Inspecting every nook and cranny in Iran. Under the Joint Comprehensive Plan of Action, IAEA safeguards inspectors have unprecedented and invasive access to Iran’s nuclear infrastructure, including anytime-anywhere visits to clarify doubts or questions about Iran’s declarations or behavior. This visibility goes beyond anything Washington could gain based only on our “national technical means,” i.e., intelligence assets. When the IAEA declares Iran to be in compliance with their nuclear commitments under the deal, we can have confidence in that statement; should the IAEA find Iran is not in compliance, that statement provides confidence to other countries and audiences that a unilateral claim by the United States under President Trump would not.

Knowing peaceful nuclear activities are, in fact peaceful. Roughly 400 nuclear power plants, research reactors, and fuel-cycle facilities are located in scores of countries around the world, utilizing tons of uranium, plutonium, and other nuclear materials each year. But little sleep is lost over their proliferation potential because the IAEA employs what amounts to an atomic accounting department that keeps track of every fuel rod and every barrel of nuclear material. It is this level of knowledge and expertise that allows nuclear power plants to run, and for nuclear medicine to treat cancers all over the world. Without the IAEA providing this service, nuclear commerce and the peaceful benefits of nuclear power would come to a crashing halt, and cheaters could create weapons programs unchecked and likely undetected.

Keeping nukes out of terrorist hands. The IAEA develops and promotes guidelines for how to protect the materials terror groups need if they intend to go nuclear — and it sends expert teams when asked to judge how well those guidelines are being implemented. Last year, it conducted seven so-called International Physical Protection Advisory Service (IPPAS) missions, and 11 countries have requested IPPAS missions for the coming year. The IAEA maintains the global database for information about lost and stolen nuclear materials, which could make their way to terrorists. Last year, over 180 incidents were reported to the IAEA, 14 of which involved theft of nuclear material or radiological sources that were then offered for sale. Many of these incidents would not otherwise be known to the United States.

Preventing the next Fukushima. The IAEA develops and publishes nuclear safety standards and codes of conduct that states can apply to the construction and operation of their own nuclear facilities to minimize accidents and the potential for nuclear contamination. Since “an accident anywhere is an accident everywhere,” the United States benefits from safe operation of nuclear facilities all over the world.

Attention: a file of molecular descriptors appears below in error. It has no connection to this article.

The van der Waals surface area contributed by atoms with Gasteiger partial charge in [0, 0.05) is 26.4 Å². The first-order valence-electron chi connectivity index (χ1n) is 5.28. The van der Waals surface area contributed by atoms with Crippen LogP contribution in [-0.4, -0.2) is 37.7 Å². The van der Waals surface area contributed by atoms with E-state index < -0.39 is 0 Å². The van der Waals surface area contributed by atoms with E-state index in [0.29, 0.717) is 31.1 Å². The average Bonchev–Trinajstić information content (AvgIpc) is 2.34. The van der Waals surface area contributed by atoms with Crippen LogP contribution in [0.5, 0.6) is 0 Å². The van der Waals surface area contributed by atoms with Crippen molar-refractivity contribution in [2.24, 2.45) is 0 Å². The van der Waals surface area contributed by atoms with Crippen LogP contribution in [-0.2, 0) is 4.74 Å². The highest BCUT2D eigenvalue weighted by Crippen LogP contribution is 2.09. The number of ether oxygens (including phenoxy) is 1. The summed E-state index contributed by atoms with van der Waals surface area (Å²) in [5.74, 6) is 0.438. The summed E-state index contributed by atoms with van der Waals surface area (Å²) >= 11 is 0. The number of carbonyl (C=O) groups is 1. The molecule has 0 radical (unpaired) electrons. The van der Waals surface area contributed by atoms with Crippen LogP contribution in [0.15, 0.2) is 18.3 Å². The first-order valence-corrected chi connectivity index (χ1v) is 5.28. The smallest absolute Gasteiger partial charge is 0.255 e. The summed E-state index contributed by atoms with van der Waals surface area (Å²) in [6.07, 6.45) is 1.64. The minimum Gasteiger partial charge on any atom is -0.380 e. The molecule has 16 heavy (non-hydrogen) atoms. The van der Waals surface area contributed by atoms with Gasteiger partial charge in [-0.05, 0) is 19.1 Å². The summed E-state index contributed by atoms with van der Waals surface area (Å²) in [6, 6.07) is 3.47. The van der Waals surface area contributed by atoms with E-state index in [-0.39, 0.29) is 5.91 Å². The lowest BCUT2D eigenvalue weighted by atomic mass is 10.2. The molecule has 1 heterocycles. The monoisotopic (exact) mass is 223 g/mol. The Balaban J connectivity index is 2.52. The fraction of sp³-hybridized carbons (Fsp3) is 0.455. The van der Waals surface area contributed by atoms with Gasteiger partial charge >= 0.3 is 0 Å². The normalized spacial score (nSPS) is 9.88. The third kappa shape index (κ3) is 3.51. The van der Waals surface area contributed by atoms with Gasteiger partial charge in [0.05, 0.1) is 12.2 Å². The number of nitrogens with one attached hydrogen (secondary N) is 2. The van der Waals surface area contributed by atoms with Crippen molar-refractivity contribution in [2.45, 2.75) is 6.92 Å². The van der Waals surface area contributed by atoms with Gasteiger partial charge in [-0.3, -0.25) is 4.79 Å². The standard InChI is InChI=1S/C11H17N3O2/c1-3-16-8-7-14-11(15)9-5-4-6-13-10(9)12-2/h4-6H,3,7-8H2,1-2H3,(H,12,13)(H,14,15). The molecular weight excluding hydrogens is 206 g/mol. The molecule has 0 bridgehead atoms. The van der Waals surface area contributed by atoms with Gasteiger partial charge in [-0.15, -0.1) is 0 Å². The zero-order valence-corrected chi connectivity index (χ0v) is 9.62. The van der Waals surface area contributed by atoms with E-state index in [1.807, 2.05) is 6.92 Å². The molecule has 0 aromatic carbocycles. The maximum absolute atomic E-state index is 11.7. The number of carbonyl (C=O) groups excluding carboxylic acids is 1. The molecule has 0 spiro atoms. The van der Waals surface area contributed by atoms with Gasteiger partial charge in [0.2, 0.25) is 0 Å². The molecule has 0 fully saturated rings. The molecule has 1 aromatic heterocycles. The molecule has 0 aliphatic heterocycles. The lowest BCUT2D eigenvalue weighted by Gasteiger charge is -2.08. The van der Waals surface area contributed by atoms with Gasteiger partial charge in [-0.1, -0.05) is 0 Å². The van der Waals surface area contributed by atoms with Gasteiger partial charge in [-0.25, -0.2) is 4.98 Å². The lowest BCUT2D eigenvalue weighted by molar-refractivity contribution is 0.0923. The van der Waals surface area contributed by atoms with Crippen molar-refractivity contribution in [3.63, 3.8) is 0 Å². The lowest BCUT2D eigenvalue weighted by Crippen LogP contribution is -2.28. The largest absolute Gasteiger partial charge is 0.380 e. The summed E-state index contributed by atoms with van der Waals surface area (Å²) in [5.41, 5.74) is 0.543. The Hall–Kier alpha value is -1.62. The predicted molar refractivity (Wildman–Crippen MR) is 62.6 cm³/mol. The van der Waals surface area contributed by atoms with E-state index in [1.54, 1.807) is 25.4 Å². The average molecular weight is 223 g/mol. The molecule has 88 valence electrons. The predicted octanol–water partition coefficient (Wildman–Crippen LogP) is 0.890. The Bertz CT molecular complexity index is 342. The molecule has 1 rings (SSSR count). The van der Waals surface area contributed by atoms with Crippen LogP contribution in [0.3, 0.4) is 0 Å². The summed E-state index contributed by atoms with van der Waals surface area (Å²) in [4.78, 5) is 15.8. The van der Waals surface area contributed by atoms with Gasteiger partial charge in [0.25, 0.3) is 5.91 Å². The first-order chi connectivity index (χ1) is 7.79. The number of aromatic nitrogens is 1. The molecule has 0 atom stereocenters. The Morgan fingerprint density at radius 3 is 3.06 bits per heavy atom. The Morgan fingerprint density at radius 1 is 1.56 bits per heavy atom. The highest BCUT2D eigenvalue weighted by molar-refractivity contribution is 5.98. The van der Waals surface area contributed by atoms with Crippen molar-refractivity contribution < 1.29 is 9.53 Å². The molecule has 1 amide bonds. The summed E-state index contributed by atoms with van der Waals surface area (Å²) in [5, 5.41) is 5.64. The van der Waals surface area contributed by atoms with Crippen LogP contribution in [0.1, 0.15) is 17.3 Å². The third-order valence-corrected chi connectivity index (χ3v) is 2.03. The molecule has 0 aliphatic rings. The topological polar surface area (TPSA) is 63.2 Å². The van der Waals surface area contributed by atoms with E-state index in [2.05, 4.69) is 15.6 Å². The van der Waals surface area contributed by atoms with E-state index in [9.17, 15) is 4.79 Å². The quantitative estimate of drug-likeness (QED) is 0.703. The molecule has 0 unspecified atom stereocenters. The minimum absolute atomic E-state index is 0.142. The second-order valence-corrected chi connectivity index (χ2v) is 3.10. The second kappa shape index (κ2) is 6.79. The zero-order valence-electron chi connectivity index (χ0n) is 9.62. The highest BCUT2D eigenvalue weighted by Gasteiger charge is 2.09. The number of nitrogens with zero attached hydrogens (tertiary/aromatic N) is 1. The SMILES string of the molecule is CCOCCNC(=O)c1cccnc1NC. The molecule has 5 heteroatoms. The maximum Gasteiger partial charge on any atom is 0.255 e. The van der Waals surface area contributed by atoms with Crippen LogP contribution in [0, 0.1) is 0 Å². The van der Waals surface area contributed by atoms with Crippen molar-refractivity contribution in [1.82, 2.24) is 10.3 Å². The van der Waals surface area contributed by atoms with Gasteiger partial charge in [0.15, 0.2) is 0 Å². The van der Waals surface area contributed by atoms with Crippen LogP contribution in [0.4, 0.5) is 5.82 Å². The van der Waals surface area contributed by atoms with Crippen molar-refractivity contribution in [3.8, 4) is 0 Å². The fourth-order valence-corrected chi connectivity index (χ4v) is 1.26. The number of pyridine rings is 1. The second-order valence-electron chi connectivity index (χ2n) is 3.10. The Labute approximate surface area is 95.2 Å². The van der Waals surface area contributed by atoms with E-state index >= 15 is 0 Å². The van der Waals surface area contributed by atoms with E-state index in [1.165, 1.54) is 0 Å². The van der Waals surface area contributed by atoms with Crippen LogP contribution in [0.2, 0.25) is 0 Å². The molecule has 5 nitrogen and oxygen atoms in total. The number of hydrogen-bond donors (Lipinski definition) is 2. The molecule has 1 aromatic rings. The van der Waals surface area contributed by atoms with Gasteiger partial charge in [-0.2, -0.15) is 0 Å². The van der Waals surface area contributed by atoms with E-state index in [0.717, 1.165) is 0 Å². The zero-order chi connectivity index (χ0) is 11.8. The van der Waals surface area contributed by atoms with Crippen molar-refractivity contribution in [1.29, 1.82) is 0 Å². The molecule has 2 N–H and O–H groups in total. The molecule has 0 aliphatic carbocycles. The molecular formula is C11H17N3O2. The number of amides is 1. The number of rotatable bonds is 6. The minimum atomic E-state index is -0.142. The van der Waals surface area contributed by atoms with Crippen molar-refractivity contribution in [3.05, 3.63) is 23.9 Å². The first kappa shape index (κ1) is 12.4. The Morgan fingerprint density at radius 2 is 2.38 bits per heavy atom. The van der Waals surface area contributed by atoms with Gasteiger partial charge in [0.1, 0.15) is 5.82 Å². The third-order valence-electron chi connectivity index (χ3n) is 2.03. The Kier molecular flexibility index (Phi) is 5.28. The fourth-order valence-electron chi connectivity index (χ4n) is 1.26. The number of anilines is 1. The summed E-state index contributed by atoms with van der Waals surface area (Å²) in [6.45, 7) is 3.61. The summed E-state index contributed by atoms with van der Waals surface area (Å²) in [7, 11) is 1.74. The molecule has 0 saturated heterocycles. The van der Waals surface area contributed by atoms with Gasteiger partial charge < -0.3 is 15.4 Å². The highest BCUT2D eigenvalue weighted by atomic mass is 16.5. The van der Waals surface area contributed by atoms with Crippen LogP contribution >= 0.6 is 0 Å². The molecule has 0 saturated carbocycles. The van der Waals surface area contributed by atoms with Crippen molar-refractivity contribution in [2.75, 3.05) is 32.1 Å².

Applying the atom to development. The IAEA helps the developing world use nuclear technology to improve crop yields, sterilize food, treat illness, purify water, all of which help lift communities out of poverty and reduce risks of conflict. The IAEA is developing techniques to reduce populations of the mosquitos that carry the Zika virus, and provided nuclear tools to diagnose Ebola. These contributions protect us against the spread of deadly infectious diseases.

Expanding clean energy. The IAEA is creating a fuel bank of low-enriched uranium to serve as a back-up supply to the global market for nuclear fuel. This insurance policy reduces the demand for new enrichment plants and the spread of technology that could be misused to make material for nuclear weapons, even as it supports growth of nuclear energy.

These are just a few examples to illustrate how the Trump team fails to understand the full nature of the threats facing America — and how programs developed over decades of careful investments and political commitment help make America safe. Yes, it takes money — but it’s a great bargain at the price. These programs are, in large part, why America is (or has been) looked to by the majority of countries for leadership and stability. Since the end of World War II, Washington has gone the extra mile and made the extra investment both because it makes the world safe and because it makes American prosperity and leadership possible. Without these investments, American won’t be great or first for long.

This article was originally published in Foreign Policy.